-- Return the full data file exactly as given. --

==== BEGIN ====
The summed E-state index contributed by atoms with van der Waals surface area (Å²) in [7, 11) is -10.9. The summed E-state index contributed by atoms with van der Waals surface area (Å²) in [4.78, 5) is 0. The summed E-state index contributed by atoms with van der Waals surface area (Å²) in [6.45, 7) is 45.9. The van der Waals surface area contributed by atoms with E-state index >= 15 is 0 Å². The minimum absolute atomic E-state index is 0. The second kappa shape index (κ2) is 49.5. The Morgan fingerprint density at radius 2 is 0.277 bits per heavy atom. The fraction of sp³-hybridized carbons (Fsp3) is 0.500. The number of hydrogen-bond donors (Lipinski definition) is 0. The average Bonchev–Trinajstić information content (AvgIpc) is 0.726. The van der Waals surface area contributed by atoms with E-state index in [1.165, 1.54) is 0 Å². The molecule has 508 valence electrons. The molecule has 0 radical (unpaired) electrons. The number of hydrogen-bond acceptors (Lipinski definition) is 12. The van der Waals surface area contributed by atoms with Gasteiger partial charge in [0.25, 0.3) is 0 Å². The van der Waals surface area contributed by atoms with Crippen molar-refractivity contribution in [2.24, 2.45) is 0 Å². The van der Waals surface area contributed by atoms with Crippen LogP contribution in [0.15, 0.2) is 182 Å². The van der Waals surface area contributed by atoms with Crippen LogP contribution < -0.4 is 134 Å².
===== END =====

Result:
The summed E-state index contributed by atoms with van der Waals surface area (Å²) in [7, 11) is -10.9. The summed E-state index contributed by atoms with van der Waals surface area (Å²) in [4.78, 5) is 0. The summed E-state index contributed by atoms with van der Waals surface area (Å²) in [6.45, 7) is 45.9. The van der Waals surface area contributed by atoms with E-state index >= 15 is 0 Å². The minimum absolute atomic E-state index is 0. The second kappa shape index (κ2) is 49.5. The Morgan fingerprint density at radius 2 is 0.277 bits per heavy atom. The fraction of sp³-hybridized carbons (Fsp3) is 0.500. The number of hydrogen-bond donors (Lipinski definition) is 0. The average Bonchev–Trinajstić information content (AvgIpc) is 0.726. The van der Waals surface area contributed by atoms with E-state index in [1.165, 1.54) is 0 Å². The molecule has 508 valence electrons. The molecule has 0 radical (unpaired) electrons. The number of hydrogen-bond acceptors (Lipinski definition) is 12. The van der Waals surface area contributed by atoms with Gasteiger partial charge in [0.25, 0.3) is 0 Å². The van der Waals surface area contributed by atoms with Crippen molar-refractivity contribution in [2.24, 2.45) is 0 Å². The van der Waals surface area contributed by atoms with Crippen LogP contribution in [0.15, 0.2) is 182 Å². The van der Waals surface area contributed by atoms with Crippen LogP contribution < -0.4 is 134 Å².